Kransekake - Gastro Obscura
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Kransekake

For special occasions, Norwegians stack 18 rings of cake into a tower.

Around the world, holidays are an excuse for ambitious baking projects. But few are as architecturally impressive as the Kransekake, a Norwegian and Danish speciality.

The Kransekake (or Kransekage in Danish) is a type of tower cake. Bakers make its rings from almond flour, egg whites, and sugar, and arrange them from largest to smallest in a precarious-looking stack of pastry.

A Kransekake generally has 18 (or more!) layers and can be made freehand or in specially made Kransekake pans. Ideal rings will be stiff enough to stack easily but soft and chewy enough to eat.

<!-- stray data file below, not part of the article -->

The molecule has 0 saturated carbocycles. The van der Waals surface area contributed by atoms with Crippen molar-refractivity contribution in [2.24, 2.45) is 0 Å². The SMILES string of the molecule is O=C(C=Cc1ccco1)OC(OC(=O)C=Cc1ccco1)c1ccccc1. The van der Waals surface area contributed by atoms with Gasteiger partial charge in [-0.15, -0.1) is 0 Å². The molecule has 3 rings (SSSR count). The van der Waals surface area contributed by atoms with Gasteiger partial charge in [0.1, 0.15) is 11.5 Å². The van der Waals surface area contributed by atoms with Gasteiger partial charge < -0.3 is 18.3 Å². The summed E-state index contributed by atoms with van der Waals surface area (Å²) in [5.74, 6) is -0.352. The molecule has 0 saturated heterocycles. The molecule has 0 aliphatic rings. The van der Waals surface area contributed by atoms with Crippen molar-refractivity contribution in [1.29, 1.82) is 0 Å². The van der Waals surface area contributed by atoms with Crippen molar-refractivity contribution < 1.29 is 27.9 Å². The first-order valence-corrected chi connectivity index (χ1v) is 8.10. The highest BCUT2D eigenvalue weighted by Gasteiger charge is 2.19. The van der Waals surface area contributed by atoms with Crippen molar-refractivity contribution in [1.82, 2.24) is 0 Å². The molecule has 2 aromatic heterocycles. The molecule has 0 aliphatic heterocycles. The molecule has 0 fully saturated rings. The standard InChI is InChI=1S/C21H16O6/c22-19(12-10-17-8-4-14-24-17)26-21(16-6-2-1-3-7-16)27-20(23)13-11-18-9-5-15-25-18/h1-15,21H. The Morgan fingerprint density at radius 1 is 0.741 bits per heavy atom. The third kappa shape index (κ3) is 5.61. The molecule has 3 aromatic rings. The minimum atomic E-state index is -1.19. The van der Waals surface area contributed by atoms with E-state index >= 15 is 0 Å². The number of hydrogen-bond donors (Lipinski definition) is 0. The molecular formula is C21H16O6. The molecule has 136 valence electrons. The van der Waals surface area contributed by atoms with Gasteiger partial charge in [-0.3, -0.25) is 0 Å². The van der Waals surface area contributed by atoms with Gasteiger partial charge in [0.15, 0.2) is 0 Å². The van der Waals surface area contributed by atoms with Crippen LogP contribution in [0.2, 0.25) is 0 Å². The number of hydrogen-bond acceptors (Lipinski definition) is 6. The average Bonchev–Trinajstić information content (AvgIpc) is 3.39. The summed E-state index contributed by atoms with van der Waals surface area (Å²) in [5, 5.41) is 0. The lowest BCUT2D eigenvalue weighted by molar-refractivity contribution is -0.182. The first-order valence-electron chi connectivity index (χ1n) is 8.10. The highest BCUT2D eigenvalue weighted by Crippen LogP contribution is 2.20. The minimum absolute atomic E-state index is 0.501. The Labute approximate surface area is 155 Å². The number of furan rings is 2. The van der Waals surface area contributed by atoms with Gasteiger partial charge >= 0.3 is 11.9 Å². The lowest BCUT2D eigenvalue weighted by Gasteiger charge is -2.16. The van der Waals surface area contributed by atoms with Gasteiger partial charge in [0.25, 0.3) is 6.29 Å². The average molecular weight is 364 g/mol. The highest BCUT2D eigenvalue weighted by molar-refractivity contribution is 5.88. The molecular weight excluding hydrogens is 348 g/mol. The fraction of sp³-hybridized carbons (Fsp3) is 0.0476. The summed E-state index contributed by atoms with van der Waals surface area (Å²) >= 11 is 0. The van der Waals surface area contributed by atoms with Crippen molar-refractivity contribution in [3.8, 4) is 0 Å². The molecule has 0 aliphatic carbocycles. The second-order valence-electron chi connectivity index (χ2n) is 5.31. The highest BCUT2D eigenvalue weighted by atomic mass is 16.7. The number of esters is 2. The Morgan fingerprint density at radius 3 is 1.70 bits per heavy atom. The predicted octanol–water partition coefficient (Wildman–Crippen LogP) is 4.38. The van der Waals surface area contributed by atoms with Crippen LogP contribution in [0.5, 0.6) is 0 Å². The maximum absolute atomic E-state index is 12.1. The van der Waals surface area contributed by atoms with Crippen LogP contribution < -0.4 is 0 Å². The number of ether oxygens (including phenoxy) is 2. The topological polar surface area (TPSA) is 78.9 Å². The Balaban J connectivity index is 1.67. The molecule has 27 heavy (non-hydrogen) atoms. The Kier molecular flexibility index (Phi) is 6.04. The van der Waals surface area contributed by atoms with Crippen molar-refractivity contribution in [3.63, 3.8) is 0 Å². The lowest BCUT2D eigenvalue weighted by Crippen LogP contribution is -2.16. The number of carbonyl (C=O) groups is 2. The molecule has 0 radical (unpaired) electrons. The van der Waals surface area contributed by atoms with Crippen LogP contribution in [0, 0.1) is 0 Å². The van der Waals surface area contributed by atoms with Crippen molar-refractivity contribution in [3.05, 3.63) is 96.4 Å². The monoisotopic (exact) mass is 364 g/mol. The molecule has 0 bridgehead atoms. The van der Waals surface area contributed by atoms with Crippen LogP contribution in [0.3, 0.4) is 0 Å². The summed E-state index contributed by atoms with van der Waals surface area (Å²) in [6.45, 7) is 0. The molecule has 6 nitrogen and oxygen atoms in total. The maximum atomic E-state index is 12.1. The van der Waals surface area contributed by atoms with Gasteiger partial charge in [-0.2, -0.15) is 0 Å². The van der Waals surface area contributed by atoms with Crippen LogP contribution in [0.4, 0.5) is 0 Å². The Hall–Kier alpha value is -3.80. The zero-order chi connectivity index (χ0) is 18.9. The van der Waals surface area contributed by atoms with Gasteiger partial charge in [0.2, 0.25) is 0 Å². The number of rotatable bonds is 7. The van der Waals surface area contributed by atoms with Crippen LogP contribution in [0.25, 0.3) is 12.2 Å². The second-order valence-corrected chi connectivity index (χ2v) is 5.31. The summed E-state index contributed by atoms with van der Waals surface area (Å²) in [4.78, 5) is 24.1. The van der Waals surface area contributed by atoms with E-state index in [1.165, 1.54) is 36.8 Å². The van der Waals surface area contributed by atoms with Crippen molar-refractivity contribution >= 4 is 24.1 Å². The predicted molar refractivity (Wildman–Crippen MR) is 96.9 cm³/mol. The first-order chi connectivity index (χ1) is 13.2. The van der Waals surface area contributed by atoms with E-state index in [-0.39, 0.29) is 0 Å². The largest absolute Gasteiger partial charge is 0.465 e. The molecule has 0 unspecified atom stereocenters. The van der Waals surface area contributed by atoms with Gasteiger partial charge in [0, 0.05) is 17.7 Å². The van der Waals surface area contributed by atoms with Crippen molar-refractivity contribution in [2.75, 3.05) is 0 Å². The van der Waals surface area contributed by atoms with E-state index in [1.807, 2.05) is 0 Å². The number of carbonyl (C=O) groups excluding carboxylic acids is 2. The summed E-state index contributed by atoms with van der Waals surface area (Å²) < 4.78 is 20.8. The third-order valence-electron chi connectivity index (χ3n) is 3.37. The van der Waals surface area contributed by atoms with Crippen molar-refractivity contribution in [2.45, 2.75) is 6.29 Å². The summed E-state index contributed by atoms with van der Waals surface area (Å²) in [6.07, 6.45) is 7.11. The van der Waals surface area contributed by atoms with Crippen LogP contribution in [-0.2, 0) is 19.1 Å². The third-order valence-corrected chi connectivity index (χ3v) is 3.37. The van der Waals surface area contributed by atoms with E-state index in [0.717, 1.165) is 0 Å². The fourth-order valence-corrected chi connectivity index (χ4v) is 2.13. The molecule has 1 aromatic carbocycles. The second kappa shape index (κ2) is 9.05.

The Kransekake can be featured at all manner of holidays, but it’s especially common to see one at weddings or around Christmastime. Some recipes have flour in them, but the classic version is gluten-free. The main danger of the Kransekake is that it will slowly tilt to one side, until it topples over in a less elegant heap. But it will still be extremely tasty.

Need to Know

Kransekake baking rings can be found online and at Scandinavian speciality stores. The cake itself is most commonly found in Norway and Denmark. If you don't want to try making your own, it's possible to order one from a bakery.

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Contributed by
Sarah Laskow Sarah Laskow
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